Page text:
- Green energy transition minerals
The devastating effects of climate change have renewed the urgency for the world to make the green energy transition, cutting back on extractive industries. Africa boasts vast reserves of rare earth metals which are at the core of the green energy transition. Rare earth elements (REEs) refers group of 17 metals that are pertinent to both human and national security. These are used in renewable energy technology and national defense such as in jet engines, satellites, GPS equipment, missile guidance, generators for wind turbines, military-grade weaponry, defense systems and other high-level advanced technologies. They are used in the manufacture of electronics such as computers; smart phones; digital cameras; televisions; fluorescent and light-emitting-diode (LED).
The Natural Resource Governance Institute (NRGI) Triple Win report, indicates that overall Africa has at least a fifth of the world’s reserves in a myriad minerals that are vital for the world’s just energy transition. These ‘transition metals’ will play a pivotal role in the decarbonization race which is driving the growing demand.
Hence, this opens windows of opportunities for massive economic growth, injecting much-needed revenues to cushion economies against the global crisis. Africa’s rare earths market has massive potential as the continent is endowed with the largest mineral reserves in the world, which remain largely untapped. DRC has 50% of the world’s cobalt, South Africa has 91% of the world’s platinum, 46% of yttrium, 22% of manganese, 35% of its chromium and 16% of vanadium; Morocco has 70% of the world’s phosphate reserves; Gabon has up to 15% of the world’s manganese; Zimbabwe has vast reserves of lithium together with Nigeria and Namibia.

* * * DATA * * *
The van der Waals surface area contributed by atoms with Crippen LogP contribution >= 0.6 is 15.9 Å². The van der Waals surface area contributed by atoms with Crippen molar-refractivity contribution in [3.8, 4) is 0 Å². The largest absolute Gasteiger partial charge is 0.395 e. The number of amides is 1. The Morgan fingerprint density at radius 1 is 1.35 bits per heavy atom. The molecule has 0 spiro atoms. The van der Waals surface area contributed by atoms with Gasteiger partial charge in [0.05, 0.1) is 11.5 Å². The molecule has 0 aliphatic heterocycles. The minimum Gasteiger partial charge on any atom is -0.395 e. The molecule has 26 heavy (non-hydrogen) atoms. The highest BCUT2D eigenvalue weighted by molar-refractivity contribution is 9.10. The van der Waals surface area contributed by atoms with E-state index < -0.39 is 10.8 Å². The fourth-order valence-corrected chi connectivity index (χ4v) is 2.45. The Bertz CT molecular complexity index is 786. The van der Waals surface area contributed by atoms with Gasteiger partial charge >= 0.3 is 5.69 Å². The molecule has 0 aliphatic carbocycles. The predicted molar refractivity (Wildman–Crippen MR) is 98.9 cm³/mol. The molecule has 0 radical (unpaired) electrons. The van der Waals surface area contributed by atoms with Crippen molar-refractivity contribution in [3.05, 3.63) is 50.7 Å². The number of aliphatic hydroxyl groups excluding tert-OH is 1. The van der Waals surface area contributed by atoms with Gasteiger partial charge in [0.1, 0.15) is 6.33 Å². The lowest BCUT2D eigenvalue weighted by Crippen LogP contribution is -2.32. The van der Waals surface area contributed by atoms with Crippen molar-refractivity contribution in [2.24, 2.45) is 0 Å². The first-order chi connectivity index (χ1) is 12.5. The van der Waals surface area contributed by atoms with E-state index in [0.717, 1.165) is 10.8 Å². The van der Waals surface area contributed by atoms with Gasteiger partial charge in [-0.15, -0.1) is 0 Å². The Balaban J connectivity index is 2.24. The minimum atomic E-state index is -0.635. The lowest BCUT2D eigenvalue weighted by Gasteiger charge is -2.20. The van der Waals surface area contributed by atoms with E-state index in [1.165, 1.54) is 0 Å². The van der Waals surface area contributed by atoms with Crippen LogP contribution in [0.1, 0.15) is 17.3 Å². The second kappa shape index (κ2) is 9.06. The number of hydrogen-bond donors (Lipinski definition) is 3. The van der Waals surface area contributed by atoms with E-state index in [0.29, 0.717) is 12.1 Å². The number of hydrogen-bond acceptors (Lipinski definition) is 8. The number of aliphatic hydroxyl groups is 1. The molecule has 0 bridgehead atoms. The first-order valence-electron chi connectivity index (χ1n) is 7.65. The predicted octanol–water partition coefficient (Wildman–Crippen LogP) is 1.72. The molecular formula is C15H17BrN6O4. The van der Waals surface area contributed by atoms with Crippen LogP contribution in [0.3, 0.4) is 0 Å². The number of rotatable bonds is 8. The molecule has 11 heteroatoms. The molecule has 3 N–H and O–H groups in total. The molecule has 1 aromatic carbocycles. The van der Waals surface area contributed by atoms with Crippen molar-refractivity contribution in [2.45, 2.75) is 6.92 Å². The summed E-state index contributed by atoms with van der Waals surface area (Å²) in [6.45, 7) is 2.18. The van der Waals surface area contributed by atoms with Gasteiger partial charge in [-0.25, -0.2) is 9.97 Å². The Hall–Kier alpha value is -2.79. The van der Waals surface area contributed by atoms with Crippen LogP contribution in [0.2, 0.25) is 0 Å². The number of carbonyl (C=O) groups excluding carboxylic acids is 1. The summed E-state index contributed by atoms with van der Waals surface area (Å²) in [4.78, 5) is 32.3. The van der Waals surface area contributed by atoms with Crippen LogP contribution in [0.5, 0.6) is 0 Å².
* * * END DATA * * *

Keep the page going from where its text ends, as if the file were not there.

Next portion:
Fortifying Food Security to mitigate the global crisis
Fortifying Africa’s food security could largely shield the continent from the global crisis. To boot, given that the continent boasts 60 percent arable land, massive potential remains untapped yet its full exploitation thereof, could be Africa’s key to unlock food security. According to the 2022 Global Report of Food Crises Mid-Year Update report, at least one in five Africans goes to bed hungry, and an estimated 140 million people in Africa face acute food insecurity. The production of fertilizers and GMOs could help boost food security.
- Production of Fertilizers
The primary factor that has largely contributed to chronic food insecurity in Africa, is the surge in fertilizer prices instigated by the disruption in supply chains, due to the Russian-Ukraine war. The two warring countries are major global suppliers of fertilizers. With most African economies being agriculture-based, they largely import large quantities from the two currently warring countries
Fertilizer production in the continent is quickly gaining momentum, especially in the wake of the Russian-Ukraine conflict. Fertilizer producing countries such as. Morocco, Nigeria, Tunisia, Algeria and DRC; have been rising up to the challenge to seal the deficit in both the continental and global market.
With perspective to the 2019 McKinsey and Company report on ‘Winning in Africa’s agriculture’, about 23 percent of Sub-Saharan Africa’s GDP comes from agriculture. More than 60 percent of the population are small-scale holder farmers. Hence, there is an increased demand for fertilizers to boost productivity and increase yields.